Communication appliances, like the array of social apps inside my smart phone, are shaping me. Like a dishwasher or an oven, these appliances are tools for helping me get things done. With each appliance I perform a singular communication task, or closely related set of tasks, to generate or respond to bits and fragments of conversation with my social network (Gaver, Martin, and College 2000, 209). Most appliances, however, don’t interact with my personhood as dramatically as Facebook or Twitter. I am in danger when I mindlessly interact with apps in the same way I do household appliances. The habits I form using them affect my relationships with the people I care about. Today, each app is its own little fiefdom of talk, with social codes and peculiarities to learn. I speak in 140 character snippets for Twitter; craft carefully worded humblebrags for Facebook; and capture selfie after selfie of my Saturday night escapades for Instagram to show the fun I’m having. Because I’m not sure who in my social network is where and when, I broadcast these messages in duplicate and triplicate across all their channels. These appliances are effective only when my communication goals match those determined by software makers. In general, appliance interface design is aimed at universally maximizing my communication potential by connecting me to more people, more quickly, and more efficiently—a value system imported from the workplace. Broadcasting content using communication appliances is “easy.” But what if I don’t want to talk to everyone in the same way? As things stand, my appliances don’t let me choose how I behave towards the different people I talk to, whether an acquaintance or a close friend. Surely there is another way. I want the experience of talking to the people that matter most to feel different: more meaningful and intimate. Designers must find alternatives to the current slate of offerings. SOCIAL APPLIANCES ARE INFLEXIBLE AND DOMINEERING.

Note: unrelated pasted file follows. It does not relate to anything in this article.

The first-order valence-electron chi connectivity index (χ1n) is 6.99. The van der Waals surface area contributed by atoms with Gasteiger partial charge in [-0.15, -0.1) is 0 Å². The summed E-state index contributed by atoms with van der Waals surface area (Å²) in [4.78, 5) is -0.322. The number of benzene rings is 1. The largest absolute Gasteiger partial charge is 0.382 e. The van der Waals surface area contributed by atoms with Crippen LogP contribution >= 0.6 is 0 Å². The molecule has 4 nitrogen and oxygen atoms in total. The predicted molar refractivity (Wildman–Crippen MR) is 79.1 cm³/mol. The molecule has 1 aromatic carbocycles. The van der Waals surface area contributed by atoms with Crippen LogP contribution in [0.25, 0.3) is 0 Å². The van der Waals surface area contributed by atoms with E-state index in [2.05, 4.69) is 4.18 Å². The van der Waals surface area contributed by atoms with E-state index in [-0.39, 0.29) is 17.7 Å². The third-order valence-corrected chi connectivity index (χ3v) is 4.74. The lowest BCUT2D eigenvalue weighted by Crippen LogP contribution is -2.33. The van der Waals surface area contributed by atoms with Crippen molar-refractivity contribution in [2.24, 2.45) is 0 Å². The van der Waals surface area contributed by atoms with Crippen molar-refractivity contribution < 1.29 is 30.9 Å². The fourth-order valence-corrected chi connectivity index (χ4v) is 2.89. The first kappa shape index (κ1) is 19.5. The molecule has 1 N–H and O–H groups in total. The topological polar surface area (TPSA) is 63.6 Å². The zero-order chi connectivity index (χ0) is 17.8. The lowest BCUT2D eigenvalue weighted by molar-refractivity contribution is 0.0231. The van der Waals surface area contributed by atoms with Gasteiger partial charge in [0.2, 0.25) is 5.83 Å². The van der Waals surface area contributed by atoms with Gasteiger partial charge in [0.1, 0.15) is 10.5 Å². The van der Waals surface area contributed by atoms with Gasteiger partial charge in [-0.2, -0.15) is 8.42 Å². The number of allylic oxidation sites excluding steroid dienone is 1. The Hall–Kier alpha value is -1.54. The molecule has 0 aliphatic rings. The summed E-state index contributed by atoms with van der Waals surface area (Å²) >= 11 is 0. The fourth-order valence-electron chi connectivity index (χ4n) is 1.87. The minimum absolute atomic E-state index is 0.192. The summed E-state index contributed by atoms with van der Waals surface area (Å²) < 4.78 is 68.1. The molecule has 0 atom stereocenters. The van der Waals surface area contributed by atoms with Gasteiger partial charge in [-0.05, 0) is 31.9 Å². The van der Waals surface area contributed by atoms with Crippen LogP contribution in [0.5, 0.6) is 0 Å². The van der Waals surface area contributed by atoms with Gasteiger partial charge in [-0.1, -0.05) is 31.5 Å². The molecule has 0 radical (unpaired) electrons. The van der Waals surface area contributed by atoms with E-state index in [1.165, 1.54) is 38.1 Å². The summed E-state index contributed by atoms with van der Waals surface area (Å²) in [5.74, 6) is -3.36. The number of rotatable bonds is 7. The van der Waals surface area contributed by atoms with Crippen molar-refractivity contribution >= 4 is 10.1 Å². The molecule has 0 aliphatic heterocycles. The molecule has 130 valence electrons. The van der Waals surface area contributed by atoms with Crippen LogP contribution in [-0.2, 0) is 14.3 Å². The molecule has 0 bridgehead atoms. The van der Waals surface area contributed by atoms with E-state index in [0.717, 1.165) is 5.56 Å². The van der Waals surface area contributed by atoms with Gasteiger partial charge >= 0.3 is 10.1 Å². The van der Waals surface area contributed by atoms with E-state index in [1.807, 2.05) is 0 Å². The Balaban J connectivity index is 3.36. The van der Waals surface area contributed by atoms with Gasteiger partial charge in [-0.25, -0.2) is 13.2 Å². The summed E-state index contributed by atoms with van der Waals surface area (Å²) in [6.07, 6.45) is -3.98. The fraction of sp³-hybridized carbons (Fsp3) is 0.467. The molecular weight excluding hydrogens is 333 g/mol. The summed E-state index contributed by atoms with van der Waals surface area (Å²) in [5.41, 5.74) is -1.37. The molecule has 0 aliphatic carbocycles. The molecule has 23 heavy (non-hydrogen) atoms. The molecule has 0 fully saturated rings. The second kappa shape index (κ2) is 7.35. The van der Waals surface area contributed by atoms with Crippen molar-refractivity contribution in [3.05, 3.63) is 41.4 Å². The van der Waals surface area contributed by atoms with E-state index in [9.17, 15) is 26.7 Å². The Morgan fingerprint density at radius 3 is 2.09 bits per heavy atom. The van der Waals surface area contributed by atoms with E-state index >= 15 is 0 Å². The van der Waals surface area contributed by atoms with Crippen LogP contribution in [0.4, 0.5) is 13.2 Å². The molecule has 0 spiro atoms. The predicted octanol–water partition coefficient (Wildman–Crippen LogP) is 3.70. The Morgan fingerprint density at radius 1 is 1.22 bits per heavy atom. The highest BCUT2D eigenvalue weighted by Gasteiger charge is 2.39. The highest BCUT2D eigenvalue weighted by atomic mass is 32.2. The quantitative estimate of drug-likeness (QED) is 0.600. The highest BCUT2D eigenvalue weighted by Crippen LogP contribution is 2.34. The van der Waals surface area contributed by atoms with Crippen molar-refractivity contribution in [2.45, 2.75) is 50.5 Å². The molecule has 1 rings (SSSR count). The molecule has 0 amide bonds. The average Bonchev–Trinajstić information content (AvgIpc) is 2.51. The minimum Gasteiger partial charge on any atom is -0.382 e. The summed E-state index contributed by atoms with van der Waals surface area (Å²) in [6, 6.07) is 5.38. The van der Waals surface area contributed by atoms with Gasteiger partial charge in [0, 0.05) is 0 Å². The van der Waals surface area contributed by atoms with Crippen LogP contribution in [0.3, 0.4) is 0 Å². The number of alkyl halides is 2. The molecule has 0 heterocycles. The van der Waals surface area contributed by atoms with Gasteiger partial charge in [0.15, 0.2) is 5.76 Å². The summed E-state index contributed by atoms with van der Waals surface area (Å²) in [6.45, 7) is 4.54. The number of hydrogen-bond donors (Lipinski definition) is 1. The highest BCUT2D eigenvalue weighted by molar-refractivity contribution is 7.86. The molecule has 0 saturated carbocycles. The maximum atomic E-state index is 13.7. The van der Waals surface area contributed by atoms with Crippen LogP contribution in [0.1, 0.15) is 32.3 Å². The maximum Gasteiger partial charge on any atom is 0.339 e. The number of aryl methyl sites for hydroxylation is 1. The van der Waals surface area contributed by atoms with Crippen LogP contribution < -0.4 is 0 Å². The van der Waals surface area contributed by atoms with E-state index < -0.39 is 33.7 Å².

I find myself bending toward my